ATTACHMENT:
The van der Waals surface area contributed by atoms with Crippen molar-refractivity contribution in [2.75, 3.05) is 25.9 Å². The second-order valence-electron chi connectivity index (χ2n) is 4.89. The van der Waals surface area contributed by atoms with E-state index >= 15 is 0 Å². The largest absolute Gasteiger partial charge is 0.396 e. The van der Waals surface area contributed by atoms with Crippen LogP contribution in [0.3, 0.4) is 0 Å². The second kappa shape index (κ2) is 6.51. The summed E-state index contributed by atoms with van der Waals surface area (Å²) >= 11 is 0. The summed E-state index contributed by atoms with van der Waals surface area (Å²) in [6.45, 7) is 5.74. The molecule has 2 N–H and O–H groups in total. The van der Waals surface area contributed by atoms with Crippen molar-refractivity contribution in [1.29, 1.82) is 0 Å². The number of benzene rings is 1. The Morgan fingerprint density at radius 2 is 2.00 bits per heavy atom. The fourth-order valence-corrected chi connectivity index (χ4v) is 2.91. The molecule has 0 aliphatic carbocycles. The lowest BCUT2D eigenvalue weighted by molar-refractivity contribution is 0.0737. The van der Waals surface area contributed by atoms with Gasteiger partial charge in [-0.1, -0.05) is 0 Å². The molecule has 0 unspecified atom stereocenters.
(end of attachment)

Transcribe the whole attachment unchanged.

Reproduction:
The van der Waals surface area contributed by atoms with Crippen molar-refractivity contribution in [2.75, 3.05) is 25.9 Å². The second-order valence-electron chi connectivity index (χ2n) is 4.89. The van der Waals surface area contributed by atoms with E-state index >= 15 is 0 Å². The largest absolute Gasteiger partial charge is 0.396 e. The van der Waals surface area contributed by atoms with Crippen LogP contribution in [0.3, 0.4) is 0 Å². The second kappa shape index (κ2) is 6.51. The summed E-state index contributed by atoms with van der Waals surface area (Å²) >= 11 is 0. The summed E-state index contributed by atoms with van der Waals surface area (Å²) in [6.45, 7) is 5.74. The molecule has 2 N–H and O–H groups in total. The van der Waals surface area contributed by atoms with Crippen molar-refractivity contribution in [1.29, 1.82) is 0 Å². The number of benzene rings is 1. The Morgan fingerprint density at radius 2 is 2.00 bits per heavy atom. The fourth-order valence-corrected chi connectivity index (χ4v) is 2.91. The molecule has 0 aliphatic carbocycles. The lowest BCUT2D eigenvalue weighted by molar-refractivity contribution is 0.0737. The van der Waals surface area contributed by atoms with Gasteiger partial charge in [-0.1, -0.05) is 0 Å². The molecule has 0 unspecified atom stereocenters.